- Goodspeed TH. The genus Nicatiana: origins, relationships and evolution of its species in light of their distribution, morphology and cytogenetics. Waltham: Chronica Botanica Co; 1954.Google Scholar
- Chase MW, Knapp S, Cox AV, Clarkson JJ, Butsko Y, Joseph J, et al. Molecular systematics, GISH and the origin of hybrid taxa in Nicotiana (Solanaceae). Ann Bot. 2003;92:107–27.View ArticlePubMedPubMed CentralGoogle Scholar
- Wenping H, Yuan Z, Jie S, Lijun Z, Zhezhi W. De novo transcriptome sequencing in Salvia miltiorrhiza to identify genes involved in the biosynthesis of active ingredients. Genomics. 2011;98:272–9.View ArticlePubMedGoogle Scholar
- La Camera S, Gouzerh G, Dhondt S, Hoffmann L, Fritig B, Legrand M, et al. Metabolic reprogramming in plant innate immunity: the contributions of phenylpropanoid and oxylipin pathways. Immunol Rev. 2004;198:267–84.View ArticlePubMedGoogle Scholar
- Ashburner M, Ball CA, Blake JA, Botstein D, Butler H, Cherry JM, et al. Gene ontology: tool for the unification of biology. Nat Genet. 2000;25:25–9.View ArticlePubMedPubMed CentralGoogle Scholar
- Meyers BC, Kozik A, Griego A, Kuang H, Michelmore RW. Genome-wide analysis of NBS-LRR-encoding genes in Arabidopsis. Plant Cell. 2003;15:809–34.View ArticlePubMedPubMed CentralGoogle Scholar
- Raju KS, Sheshumadhav M, Murthy T. Molecular diversity in the genus Nicotiana as revealed by randomly amplified polymorphic DNA. Physiol Mol Biol Plants. 2008;14:377–82.View ArticleGoogle Scholar
- Tai TH, Dahlbeck D, Clark ET, Gajiwala P, Pasion R, Whalen MC, et al. Expression of the Bs2 pepper gene confers resistance to bacterial spot disease in tomato. Proc Natl Acad Sci USA. 1999;96:14153–8.View ArticlePubMedPubMed CentralGoogle Scholar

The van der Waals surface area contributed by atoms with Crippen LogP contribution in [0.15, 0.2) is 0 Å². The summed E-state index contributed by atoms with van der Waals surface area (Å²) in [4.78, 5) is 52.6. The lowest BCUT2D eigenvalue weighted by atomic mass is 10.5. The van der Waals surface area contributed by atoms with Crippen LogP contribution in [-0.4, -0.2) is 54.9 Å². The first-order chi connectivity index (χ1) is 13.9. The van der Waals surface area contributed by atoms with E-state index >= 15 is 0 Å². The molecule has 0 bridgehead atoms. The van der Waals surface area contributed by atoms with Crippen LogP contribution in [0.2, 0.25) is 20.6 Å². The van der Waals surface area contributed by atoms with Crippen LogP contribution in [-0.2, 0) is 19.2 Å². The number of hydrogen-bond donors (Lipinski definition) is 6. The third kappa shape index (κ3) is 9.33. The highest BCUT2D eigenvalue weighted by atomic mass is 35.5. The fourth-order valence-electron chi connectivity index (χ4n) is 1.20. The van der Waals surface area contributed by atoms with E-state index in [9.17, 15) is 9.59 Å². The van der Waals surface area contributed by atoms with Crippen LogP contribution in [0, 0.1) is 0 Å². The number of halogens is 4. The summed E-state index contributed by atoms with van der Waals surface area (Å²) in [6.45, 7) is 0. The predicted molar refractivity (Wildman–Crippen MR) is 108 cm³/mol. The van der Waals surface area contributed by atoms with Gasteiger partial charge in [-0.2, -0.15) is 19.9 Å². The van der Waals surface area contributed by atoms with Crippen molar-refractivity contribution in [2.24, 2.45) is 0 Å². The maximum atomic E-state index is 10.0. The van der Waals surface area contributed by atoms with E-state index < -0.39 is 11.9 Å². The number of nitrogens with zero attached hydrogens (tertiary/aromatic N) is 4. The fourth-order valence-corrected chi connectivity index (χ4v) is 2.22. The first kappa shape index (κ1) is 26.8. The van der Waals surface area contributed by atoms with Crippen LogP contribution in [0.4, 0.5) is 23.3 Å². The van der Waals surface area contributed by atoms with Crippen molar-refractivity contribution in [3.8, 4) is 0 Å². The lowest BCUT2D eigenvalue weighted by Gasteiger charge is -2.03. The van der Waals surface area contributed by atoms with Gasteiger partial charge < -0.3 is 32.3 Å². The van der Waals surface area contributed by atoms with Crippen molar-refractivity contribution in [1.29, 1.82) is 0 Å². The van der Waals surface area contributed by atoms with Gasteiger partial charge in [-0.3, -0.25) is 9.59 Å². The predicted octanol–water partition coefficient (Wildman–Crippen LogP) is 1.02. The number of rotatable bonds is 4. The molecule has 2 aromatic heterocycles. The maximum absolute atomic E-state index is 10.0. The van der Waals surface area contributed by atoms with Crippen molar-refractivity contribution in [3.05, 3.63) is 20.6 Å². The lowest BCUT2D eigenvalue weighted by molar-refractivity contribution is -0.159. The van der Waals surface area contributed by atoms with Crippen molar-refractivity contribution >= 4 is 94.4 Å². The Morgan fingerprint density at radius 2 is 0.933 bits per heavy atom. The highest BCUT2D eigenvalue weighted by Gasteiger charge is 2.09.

- Liu Y, Schiff M, Marathe R, Dinesh-Kumar SP. Tobacco Rar1, EDS1 and NPR1/NIM1 like genes are required for N-mediated resistance to tobacco mosaic virus. Plant J. 2002;30:415–29.View ArticlePubMedGoogle Scholar
- Katiyar A, Smita S, Lenka SK, Rajwanshi R, Chinnusamy V, Bansal KC. Genome-wide classification and expression analysis of MYB transcription factor families in rice and Arabidopsis. BMC Genom. 2012;13:544.View ArticleGoogle Scholar
- Pandey SP, Somssich IE. The role of WRKY transcription factors in plant immunity. Plant Physiol. 2009;150:1648–55.View ArticlePubMedPubMed CentralGoogle Scholar
- Alves MS, Dadalto SP, Goncalves AB, De Souza GB, Barros VA, Fietto LG. Plant bZIP transcription factors responsive to pathogens: a review. Int J Mol Sci. 2013;14:7815–28.View ArticlePubMedPubMed CentralGoogle Scholar
- Desveaux D, Subramaniam R, Després C, Mess J-N, Lévesque C, Fobert PR, et al. A “Whirly” transcription factor is required for salicylic acid-dependent disease resistance in Arabidopsis. Dev Cell. 2004;6:229–40.View ArticlePubMedGoogle Scholar
- Shin R, Han J-H, Lee G-J, Peak K-H. The potential use of a viral coat protein gene as a transgene screening marker and multiple virus resistance of pepper plants coexpressing coat proteins of cucumber mosaic virus and tomato mosaic virus. Transgenic Res. 2002;11:215–9.View ArticlePubMedGoogle Scholar
- Shitan N, Kato K, Shoji T. Alkaloid transporters in plants. Plant Biotechnology. 2014;31:453–63.View ArticleGoogle Scholar
- Morita M, Shitan N, Sawada K, Van Montagu MC, Inzé D, Rischer H, et al. Vacuolar transport of nicotine is mediated by a multidrug and toxic compound extrusion (MATE) transporter in Nicotiana tabacum. Proc Natl Acad Sci USA. 2009;106:2447–52.View ArticlePubMedPubMed CentralGoogle Scholar
- Shoji T, Inai K, Yazaki Y, Sato Y, Takase H, Shitan N, et al. Multidrug and toxic compound extrusion-type transporters implicated in vacuolar sequestration of nicotine in tobacco roots. Plant Physiol. 2009;149:708–18.View ArticlePubMedPubMed CentralGoogle Scholar
- Hildreth SB, Gehman EA, Yang H, Lu RH, Ritesh KC, Harich KC, et al. Tobacco nicotine uptake permease (NUP1) affects alkaloid metabolism. Proc Natl Acad Sci USA. 2011;108:18179–84.View ArticlePubMedPubMed CentralGoogle Scholar
- Shitan N, Minami S, Morita M, Hayashida M, Ito S, Takanashi K, et al. Involvement of the leaf-specific multidrug and toxic compound extrusion (MATE) transporter Nt-JAT2 in vacuolar sequestration of nicotine in Nicotiana tabacum. PLoS ONE. 2014;9:e108789.View ArticlePubMedPubMed CentralGoogle Scholar